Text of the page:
A part of the Catholic Church in Sicily has issued a three-year ban on naming godparents during baptisms due to exploitation of the tradition by the mafia, among other concerns.
Church officials from the Roman Catholic diocese of Catania argue that the once-sacred role has become secularized and merely a way for parents to network and secure connections with local power brokers, including the mafia, the New York Times reports.
“It’s an experiment,” said Msgr. Salvatore Genchi, the vicar general of Catania. He added that most godparents in the region are not actually qualified to carry out the duties of a godparent, which is to bear witness to a child's baptism and serve as a spiritual guide throughout their life.
Archbishop Giuseppe Fiorini Morosini of Reggio Calabria, home to the ’Ndrangheta mob, wrote a letter to Pope Francis in 2014 proposing a 10-year halt on godparents, explaining that the role had lost its spiritual context and had become exploited by the mafia.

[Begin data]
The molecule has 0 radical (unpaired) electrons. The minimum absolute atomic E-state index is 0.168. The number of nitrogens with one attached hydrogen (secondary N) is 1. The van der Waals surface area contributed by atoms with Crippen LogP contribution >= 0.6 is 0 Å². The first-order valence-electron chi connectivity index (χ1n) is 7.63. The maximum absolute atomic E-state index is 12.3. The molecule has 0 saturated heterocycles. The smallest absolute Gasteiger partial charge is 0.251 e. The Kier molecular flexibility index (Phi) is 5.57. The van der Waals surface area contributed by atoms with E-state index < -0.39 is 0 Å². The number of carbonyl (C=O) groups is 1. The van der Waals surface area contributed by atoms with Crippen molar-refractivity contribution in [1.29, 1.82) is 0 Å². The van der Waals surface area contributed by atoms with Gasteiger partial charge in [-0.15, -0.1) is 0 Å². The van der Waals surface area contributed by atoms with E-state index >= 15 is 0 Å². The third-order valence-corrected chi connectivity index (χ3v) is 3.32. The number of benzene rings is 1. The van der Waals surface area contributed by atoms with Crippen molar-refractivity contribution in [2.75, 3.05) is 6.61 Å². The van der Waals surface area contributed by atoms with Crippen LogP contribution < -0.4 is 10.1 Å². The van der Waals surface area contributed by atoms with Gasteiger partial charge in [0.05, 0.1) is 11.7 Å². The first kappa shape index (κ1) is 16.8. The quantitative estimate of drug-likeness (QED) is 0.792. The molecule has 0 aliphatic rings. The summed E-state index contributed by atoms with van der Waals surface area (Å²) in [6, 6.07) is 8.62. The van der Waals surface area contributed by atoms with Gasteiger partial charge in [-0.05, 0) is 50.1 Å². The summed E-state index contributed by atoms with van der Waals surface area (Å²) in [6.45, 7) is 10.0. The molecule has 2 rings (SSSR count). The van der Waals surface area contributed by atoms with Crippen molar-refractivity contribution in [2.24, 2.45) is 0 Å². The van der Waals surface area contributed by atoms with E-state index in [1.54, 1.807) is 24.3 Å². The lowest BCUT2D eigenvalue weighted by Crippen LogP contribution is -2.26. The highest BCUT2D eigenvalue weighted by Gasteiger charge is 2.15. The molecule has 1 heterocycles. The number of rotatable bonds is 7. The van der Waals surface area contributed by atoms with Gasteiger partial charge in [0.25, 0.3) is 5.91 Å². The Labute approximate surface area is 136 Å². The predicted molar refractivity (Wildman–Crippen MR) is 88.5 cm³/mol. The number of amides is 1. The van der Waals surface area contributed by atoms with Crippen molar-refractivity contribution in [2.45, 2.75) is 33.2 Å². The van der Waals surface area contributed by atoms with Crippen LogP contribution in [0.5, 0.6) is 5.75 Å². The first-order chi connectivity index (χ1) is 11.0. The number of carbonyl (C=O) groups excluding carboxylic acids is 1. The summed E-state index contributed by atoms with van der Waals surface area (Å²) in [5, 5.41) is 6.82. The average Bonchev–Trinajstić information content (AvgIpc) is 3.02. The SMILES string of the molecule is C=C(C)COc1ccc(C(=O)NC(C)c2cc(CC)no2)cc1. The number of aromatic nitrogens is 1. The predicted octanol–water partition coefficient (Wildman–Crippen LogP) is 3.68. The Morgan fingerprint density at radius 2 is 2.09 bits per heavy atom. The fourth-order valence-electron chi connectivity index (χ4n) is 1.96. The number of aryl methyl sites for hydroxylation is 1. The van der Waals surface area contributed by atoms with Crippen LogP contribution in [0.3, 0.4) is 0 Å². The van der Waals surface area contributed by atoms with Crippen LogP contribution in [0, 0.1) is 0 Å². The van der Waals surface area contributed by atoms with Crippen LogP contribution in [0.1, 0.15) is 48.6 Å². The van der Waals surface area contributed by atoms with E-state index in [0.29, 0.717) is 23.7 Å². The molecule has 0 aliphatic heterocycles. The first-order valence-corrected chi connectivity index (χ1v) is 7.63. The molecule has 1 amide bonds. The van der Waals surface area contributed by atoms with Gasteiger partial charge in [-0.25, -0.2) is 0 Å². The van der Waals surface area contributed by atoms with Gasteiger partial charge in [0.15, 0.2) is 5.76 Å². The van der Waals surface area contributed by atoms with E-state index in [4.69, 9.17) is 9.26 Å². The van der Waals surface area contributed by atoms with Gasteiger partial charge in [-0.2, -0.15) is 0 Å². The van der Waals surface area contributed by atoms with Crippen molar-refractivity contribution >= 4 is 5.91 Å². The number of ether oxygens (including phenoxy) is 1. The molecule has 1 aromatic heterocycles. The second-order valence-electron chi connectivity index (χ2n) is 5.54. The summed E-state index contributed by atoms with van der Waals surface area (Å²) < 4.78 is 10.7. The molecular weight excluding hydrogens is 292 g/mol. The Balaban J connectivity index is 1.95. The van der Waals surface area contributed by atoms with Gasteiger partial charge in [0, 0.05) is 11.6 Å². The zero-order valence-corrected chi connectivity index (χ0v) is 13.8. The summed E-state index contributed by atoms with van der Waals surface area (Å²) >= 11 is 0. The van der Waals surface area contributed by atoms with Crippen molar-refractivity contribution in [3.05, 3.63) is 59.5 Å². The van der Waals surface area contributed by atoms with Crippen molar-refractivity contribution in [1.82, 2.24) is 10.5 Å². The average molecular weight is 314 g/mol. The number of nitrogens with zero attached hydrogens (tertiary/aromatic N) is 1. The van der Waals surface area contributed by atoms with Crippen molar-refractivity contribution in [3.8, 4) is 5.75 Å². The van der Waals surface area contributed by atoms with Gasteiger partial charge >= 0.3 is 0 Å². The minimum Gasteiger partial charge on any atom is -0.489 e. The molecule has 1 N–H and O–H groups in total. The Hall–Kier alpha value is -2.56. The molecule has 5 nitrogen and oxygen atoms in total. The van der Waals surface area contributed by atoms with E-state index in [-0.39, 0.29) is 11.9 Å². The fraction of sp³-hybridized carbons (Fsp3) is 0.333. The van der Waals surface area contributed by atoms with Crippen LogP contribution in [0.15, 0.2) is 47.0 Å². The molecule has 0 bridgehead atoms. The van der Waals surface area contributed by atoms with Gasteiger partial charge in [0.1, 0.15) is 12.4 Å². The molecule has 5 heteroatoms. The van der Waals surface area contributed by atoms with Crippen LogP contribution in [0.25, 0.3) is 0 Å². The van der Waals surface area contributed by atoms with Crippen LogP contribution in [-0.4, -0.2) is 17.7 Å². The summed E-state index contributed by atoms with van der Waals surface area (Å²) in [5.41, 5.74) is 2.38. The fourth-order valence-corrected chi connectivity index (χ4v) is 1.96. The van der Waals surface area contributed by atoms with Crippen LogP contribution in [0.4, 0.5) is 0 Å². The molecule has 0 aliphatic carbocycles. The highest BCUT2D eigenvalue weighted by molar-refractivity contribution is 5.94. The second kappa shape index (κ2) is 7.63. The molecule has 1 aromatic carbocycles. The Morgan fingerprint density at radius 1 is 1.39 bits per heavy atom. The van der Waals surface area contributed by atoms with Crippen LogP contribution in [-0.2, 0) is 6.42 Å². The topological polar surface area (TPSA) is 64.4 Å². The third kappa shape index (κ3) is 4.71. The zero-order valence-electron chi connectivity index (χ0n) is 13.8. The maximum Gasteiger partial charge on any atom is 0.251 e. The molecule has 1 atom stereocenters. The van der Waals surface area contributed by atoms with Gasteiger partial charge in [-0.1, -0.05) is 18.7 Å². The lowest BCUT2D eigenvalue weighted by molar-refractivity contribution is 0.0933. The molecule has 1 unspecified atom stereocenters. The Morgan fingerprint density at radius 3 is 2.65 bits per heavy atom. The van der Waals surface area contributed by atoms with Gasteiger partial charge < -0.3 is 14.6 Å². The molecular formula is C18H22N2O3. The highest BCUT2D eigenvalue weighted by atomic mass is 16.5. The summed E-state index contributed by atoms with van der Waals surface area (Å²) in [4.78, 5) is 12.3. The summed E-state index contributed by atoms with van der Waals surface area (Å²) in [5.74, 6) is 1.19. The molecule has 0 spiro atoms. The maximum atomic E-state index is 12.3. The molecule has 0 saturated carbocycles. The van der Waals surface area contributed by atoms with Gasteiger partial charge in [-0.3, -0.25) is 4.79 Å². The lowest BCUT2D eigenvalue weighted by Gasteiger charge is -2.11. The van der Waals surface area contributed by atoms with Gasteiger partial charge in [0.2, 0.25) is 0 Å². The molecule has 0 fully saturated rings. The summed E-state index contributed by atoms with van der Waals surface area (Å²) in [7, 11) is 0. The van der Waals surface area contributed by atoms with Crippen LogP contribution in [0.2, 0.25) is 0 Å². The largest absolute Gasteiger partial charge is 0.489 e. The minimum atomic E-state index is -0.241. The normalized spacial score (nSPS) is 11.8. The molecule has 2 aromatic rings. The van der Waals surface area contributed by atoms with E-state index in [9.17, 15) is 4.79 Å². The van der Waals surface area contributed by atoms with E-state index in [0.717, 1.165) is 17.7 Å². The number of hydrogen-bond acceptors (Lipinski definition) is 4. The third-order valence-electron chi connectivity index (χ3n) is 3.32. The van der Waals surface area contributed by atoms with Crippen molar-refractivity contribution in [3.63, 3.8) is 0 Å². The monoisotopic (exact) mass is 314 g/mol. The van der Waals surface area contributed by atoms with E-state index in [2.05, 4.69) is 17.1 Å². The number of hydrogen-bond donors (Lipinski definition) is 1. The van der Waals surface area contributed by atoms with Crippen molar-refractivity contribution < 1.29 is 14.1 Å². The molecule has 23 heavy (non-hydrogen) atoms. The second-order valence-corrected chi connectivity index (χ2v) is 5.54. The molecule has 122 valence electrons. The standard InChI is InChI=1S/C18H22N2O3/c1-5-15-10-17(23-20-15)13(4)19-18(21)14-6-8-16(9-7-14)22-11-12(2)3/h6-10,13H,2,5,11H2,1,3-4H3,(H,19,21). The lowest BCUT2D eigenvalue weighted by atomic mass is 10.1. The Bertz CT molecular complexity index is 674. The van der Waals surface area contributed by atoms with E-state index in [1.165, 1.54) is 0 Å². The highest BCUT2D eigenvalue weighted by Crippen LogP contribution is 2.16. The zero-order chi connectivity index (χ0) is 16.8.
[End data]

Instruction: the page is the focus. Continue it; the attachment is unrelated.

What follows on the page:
Rev. Angelo Alfio Mangano of the Saint Maria di Ognina church in Catania supported the new ban, saying it would create space between him and spiritually questionable characters using “threats against the parish priest” to name themselves as godparents for children.
Former president of Sicily Salvatore Cuffaro said he was sought as a godfather for his “Christian principles,” having 20 godchildren of his own.
“Despite what some priests think, I paid attention to all of my baptismal godchildren” and told them to go to Catholic school, he said.
Cuffaro served nearly five years in prison for alerting a mafia boss that he was being wiretapped, according to the New York Times. He denies that anyone related to the mafia has served as a godfather in Sicily.
“At least in Sicily, where I have lived, this doesn’t exist,” he explained. “It’s only a religious bond; there are no bonds of illegality.”
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Original Author: Matthew Miller
Original Location: Sicilian Catholic leaders ban baptismal godparents over abuse by mafia